Wednesday, July 9, 2008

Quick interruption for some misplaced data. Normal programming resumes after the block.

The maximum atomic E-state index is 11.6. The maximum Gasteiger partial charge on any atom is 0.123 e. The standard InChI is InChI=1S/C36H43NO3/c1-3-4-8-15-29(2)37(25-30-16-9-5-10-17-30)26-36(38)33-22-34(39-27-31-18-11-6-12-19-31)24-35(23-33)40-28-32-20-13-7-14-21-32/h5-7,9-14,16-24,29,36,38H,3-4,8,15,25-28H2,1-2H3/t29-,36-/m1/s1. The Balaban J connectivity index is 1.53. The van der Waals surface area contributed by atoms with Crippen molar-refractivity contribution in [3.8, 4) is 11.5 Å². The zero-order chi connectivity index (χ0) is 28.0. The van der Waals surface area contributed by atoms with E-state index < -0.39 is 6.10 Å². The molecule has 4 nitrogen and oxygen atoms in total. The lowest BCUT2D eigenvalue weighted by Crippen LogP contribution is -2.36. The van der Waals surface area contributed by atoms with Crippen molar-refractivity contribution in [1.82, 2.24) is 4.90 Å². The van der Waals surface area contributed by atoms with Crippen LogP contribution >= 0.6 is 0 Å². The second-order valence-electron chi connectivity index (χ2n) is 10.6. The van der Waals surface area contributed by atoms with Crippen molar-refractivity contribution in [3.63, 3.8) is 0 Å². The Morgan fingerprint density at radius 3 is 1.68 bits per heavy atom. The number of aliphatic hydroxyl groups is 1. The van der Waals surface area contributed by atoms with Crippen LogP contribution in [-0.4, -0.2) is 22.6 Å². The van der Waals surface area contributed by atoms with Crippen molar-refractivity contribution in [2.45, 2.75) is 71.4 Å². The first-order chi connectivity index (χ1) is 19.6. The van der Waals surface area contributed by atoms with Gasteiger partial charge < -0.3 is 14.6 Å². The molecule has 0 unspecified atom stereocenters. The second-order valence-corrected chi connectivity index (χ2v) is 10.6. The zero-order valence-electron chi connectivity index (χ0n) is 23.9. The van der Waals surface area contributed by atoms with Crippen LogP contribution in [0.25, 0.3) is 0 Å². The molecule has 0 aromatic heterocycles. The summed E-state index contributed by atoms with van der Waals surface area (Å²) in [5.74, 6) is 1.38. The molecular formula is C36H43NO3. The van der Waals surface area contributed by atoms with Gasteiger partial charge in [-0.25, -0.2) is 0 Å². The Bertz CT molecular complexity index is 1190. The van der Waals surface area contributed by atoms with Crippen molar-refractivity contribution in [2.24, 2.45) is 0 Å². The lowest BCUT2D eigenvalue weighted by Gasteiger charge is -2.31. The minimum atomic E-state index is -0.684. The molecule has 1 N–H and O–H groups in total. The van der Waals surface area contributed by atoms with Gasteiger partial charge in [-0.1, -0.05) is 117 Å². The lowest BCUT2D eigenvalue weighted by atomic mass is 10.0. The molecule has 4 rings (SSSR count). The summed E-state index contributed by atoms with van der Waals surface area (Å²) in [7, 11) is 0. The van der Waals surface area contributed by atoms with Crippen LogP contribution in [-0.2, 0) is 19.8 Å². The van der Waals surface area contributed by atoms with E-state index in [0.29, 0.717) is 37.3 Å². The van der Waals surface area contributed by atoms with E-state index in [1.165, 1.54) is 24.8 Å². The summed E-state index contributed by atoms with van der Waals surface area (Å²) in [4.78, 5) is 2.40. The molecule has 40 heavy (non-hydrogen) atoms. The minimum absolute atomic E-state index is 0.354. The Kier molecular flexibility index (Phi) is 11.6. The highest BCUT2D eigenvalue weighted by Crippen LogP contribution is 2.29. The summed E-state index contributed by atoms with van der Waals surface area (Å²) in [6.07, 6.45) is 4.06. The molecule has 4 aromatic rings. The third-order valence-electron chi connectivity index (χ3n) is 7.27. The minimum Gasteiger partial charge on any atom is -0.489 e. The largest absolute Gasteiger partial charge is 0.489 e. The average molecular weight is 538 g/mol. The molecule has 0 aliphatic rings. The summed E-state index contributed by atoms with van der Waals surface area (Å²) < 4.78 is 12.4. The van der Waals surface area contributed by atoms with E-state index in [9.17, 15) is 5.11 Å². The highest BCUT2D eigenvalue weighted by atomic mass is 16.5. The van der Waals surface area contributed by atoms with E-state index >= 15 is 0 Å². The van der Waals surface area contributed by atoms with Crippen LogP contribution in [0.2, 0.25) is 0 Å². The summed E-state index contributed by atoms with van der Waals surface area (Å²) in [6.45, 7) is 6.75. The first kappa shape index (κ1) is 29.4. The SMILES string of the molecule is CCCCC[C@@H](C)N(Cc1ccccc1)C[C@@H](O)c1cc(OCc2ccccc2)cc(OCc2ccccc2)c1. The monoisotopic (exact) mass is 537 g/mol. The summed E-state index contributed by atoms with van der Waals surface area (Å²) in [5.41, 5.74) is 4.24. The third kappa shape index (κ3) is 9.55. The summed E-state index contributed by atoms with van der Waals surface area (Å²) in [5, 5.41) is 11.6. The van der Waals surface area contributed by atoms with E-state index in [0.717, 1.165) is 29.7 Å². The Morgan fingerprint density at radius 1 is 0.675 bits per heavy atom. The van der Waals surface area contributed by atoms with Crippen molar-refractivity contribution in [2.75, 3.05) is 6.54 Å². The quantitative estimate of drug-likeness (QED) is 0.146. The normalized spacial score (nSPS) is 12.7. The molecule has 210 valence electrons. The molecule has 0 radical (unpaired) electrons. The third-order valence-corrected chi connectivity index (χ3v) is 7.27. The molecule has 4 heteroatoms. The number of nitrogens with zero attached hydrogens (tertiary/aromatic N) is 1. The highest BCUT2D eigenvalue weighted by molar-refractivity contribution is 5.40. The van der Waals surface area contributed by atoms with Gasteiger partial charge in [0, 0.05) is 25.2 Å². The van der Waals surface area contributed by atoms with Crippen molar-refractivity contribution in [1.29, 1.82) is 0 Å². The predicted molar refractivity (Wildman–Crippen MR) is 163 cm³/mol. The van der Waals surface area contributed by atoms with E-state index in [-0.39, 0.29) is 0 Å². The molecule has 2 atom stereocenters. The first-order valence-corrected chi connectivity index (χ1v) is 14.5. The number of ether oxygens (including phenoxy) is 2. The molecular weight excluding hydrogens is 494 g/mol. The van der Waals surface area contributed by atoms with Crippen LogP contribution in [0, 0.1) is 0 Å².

I'm currently learning about the importance of mentoring relationships, as well as reflecting on the timeline of my life to see how God uses people, events, and experiences to shape us. One of my key mentors was a high school teacher and basketball coach at Iona Prep, and I thought it might encourage him to hear of the impact he's had the life of a former student. With the help of Google which found a school newsletter celebrating fifty years of service, I was able to learn where he's at and his email address. Brother Thomas Jude Jensen was born and raised in New York and taught by nuns in grammar school. He was greatly impressed with the Irish Christian Brothers by their willingness to help and their commitment to excellence. These traits are ones that he would exemplify in a major way in his life, and which I now realize were successfully modeled to several of his students, including even me. I first got to know Brother 'J' well as a basketball coach. While a solid player and coach, he taught as much about discipline, character and teamwork as about the game fundamentals. One thing I'll never forget was when we went down to the streets of Harlem in New York City for a game in a summer basketball league. Their team was making a free throw, and it came bouncing way out near the top of the key. I out-jumped my foe, faked right, drove left, dribbling with my left hand and taking it strong to the hoop. Hmm... no blocker. Lefty lay-up, as we practiced often, two points. Wow, that was my best play of the season! The crowd was neither quiet nor booing, they were actually... laughing. Huh? The guy guarding me came up with a huge grin and says "Thanks man!" Another said something I can't repeat here and suddenly it hit me. I just put the ball in the wrong basket. Ack! Not much could be more embarrassing for a young teenage boy. We were already getting beaten, but now the other team's confidence went through the roof. As I waited in agony for the whistle to blow to get pulled out, the other team dunked on us and ran up the score. The whistle came. Finally, I could go to the bench and hide. The replacement came in, but not for me? I was kept in. Five more minutes of torture. Still I had to endure. Thoughts of the game dissolved into thoughts of the ribbing I would get on the ride home. After what seemed like an eternity, a sub came in. Brother J stared at me, was silent for a few seconds, and said "I didn't take you out of the game. You took yourself out of the game. That's a far worse mistake than one bad play." Then his eyes went back to the game. I've come to laugh at my mistake for the silly play, a misguided but well executed drive. What I learned by not getting yanked at the next whistle was a dual lesson in persistence and trust that I'll always remember. Want to know one of the ways you know a teacher is something special? When a half-dozen boys spend their summer teaching themselves typing so they can place-out and take an extra class in the Fall. Not just any class, but a third year of Latin! While we did kind of like Latin, what we really enjoyed was a chance to study together and sit at the feet of a master. I frankly don't remember much from the Cicero readings that year, but I do remember growing in my joy of learning, of aligning myself with bright like-minded colleagues, and I started to discover that you're responsible for your own education. By the way, I do remember from that Brother Jensen's teaching in that very class that that to 'educate' comes from the Latin 'ex' meaning out-of, and 'duco/ducare', to lead... hence to educate is 'to draw out by leadership'. (Would our education system today even consider the possibility of a half-dozen kids deciding they want a special elective class and assign a teacher to it, meeting an hour before school even opened??) That summer league was rough - we didn't join it out of boredom but to push ourselves against the very best. This drive for excellence helped us to finish an unprecedented second in the region, falling only to Power Memorial. In that game I had to cover future dream team Olympian and NBA star, Chris Mullin, but he honestly didn't seem so bad compared to what I was seeing on the playgrounds of Harlem. :) One final quote I carry with me was learned on the basketball court. This time Brother J wasn't even the coach but was watching in the stands, and he called me aside for a minute at half-time when my play was simply lackluster. "To succeed, you need to set your mind right... then show some fire-in-the-belly!" Has someone made a significant impact on your life? Why not take a few minutes to let them know?